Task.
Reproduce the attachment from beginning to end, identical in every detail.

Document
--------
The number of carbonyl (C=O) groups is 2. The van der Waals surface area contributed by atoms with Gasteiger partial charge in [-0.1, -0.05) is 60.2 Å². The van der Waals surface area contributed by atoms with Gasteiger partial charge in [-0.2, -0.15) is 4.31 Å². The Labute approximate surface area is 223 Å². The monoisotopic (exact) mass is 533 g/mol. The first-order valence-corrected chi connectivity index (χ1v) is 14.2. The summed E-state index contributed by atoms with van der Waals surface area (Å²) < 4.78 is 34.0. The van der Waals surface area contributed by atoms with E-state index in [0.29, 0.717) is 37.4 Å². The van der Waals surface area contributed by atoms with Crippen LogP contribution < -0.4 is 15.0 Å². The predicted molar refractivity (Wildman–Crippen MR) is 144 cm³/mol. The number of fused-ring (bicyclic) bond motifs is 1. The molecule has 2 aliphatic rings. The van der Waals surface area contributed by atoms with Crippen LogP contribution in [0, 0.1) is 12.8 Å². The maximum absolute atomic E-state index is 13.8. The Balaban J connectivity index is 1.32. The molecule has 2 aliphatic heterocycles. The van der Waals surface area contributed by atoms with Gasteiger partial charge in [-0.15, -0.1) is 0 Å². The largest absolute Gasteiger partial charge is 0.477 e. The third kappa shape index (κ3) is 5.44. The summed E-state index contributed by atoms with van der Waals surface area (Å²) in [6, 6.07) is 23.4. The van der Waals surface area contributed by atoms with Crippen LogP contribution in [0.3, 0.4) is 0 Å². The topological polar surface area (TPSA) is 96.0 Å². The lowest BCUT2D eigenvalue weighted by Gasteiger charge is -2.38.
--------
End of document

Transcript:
The number of carbonyl (C=O) groups is 2. The van der Waals surface area contributed by atoms with Gasteiger partial charge in [-0.1, -0.05) is 60.2 Å². The van der Waals surface area contributed by atoms with Gasteiger partial charge in [-0.2, -0.15) is 4.31 Å². The Labute approximate surface area is 223 Å². The monoisotopic (exact) mass is 533 g/mol. The first-order valence-corrected chi connectivity index (χ1v) is 14.2. The summed E-state index contributed by atoms with van der Waals surface area (Å²) < 4.78 is 34.0. The van der Waals surface area contributed by atoms with E-state index in [0.29, 0.717) is 37.4 Å². The van der Waals surface area contributed by atoms with Crippen LogP contribution < -0.4 is 15.0 Å². The predicted molar refractivity (Wildman–Crippen MR) is 144 cm³/mol. The number of fused-ring (bicyclic) bond motifs is 1. The molecule has 2 aliphatic rings. The van der Waals surface area contributed by atoms with Crippen LogP contribution in [0, 0.1) is 12.8 Å². The maximum absolute atomic E-state index is 13.8. The Balaban J connectivity index is 1.32. The molecule has 2 aliphatic heterocycles. The van der Waals surface area contributed by atoms with Gasteiger partial charge in [-0.15, -0.1) is 0 Å². The largest absolute Gasteiger partial charge is 0.477 e. The third kappa shape index (κ3) is 5.44. The summed E-state index contributed by atoms with van der Waals surface area (Å²) in [6, 6.07) is 23.4. The van der Waals surface area contributed by atoms with Crippen LogP contribution in [0.3, 0.4) is 0 Å². The topological polar surface area (TPSA) is 96.0 Å². The lowest BCUT2D eigenvalue weighted by Gasteiger charge is -2.38.